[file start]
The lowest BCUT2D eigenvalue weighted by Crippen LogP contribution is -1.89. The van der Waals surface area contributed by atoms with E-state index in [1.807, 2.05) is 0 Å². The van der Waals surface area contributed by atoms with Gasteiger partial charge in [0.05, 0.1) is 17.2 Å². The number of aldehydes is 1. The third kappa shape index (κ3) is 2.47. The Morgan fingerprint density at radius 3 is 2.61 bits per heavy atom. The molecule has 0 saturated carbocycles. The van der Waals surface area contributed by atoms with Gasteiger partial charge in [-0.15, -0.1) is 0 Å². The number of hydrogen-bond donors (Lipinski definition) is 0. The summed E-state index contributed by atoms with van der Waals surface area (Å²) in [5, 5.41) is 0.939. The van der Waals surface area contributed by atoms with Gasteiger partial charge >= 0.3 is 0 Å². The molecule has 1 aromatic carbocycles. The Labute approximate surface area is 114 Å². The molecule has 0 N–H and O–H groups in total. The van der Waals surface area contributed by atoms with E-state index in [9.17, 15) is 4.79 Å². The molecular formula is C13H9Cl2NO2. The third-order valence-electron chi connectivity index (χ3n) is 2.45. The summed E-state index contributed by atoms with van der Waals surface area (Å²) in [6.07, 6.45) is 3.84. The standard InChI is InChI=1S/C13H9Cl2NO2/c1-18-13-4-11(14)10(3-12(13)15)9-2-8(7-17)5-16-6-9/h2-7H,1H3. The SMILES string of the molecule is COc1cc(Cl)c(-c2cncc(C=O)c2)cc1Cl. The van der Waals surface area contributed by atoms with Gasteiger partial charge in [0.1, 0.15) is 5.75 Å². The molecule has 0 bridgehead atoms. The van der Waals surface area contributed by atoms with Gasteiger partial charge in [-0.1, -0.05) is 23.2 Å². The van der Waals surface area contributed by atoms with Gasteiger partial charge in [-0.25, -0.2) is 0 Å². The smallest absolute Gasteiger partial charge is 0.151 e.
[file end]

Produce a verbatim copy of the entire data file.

The lowest BCUT2D eigenvalue weighted by Crippen LogP contribution is -1.89. The van der Waals surface area contributed by atoms with E-state index in [1.807, 2.05) is 0 Å². The van der Waals surface area contributed by atoms with Gasteiger partial charge in [0.05, 0.1) is 17.2 Å². The number of aldehydes is 1. The third kappa shape index (κ3) is 2.47. The Morgan fingerprint density at radius 3 is 2.61 bits per heavy atom. The molecule has 0 saturated carbocycles. The van der Waals surface area contributed by atoms with Gasteiger partial charge in [-0.15, -0.1) is 0 Å². The number of hydrogen-bond donors (Lipinski definition) is 0. The summed E-state index contributed by atoms with van der Waals surface area (Å²) in [5, 5.41) is 0.939. The van der Waals surface area contributed by atoms with Gasteiger partial charge >= 0.3 is 0 Å². The molecule has 1 aromatic carbocycles. The Labute approximate surface area is 114 Å². The molecule has 0 N–H and O–H groups in total. The van der Waals surface area contributed by atoms with E-state index in [9.17, 15) is 4.79 Å². The molecular formula is C13H9Cl2NO2. The third-order valence-electron chi connectivity index (χ3n) is 2.45. The summed E-state index contributed by atoms with van der Waals surface area (Å²) in [6.07, 6.45) is 3.84. The standard InChI is InChI=1S/C13H9Cl2NO2/c1-18-13-4-11(14)10(3-12(13)15)9-2-8(7-17)5-16-6-9/h2-7H,1H3. The SMILES string of the molecule is COc1cc(Cl)c(-c2cncc(C=O)c2)cc1Cl. The van der Waals surface area contributed by atoms with Gasteiger partial charge in [0.1, 0.15) is 5.75 Å². The molecule has 0 bridgehead atoms. The van der Waals surface area contributed by atoms with Gasteiger partial charge in [-0.1, -0.05) is 23.2 Å². The van der Waals surface area contributed by atoms with Gasteiger partial charge in [-0.25, -0.2) is 0 Å². The smallest absolute Gasteiger partial charge is 0.151 e.